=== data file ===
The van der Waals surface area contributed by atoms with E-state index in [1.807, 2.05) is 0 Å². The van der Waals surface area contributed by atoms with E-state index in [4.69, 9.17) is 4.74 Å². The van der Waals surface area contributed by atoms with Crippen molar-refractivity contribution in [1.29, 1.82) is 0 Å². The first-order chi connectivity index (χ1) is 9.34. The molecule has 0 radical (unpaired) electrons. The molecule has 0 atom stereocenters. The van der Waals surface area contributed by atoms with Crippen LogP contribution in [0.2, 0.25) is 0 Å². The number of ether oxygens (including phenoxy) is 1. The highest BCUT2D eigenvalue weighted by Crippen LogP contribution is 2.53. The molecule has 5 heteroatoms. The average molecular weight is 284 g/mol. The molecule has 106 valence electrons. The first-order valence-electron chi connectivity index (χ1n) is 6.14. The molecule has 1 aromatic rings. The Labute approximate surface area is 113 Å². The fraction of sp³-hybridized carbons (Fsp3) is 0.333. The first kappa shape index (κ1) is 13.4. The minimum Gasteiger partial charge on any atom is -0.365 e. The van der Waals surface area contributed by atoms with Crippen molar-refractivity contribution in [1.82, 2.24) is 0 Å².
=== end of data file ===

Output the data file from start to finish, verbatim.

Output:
The van der Waals surface area contributed by atoms with E-state index in [1.807, 2.05) is 0 Å². The van der Waals surface area contributed by atoms with E-state index in [4.69, 9.17) is 4.74 Å². The van der Waals surface area contributed by atoms with Crippen molar-refractivity contribution in [1.29, 1.82) is 0 Å². The first-order chi connectivity index (χ1) is 9.34. The molecule has 0 radical (unpaired) electrons. The molecule has 0 atom stereocenters. The van der Waals surface area contributed by atoms with Crippen LogP contribution in [0.2, 0.25) is 0 Å². The number of ether oxygens (including phenoxy) is 1. The highest BCUT2D eigenvalue weighted by Crippen LogP contribution is 2.53. The molecule has 5 heteroatoms. The average molecular weight is 284 g/mol. The molecule has 106 valence electrons. The first-order valence-electron chi connectivity index (χ1n) is 6.14. The molecule has 1 aromatic rings. The Labute approximate surface area is 113 Å². The fraction of sp³-hybridized carbons (Fsp3) is 0.333. The first kappa shape index (κ1) is 13.4. The minimum Gasteiger partial charge on any atom is -0.365 e. The van der Waals surface area contributed by atoms with Crippen molar-refractivity contribution in [1.82, 2.24) is 0 Å².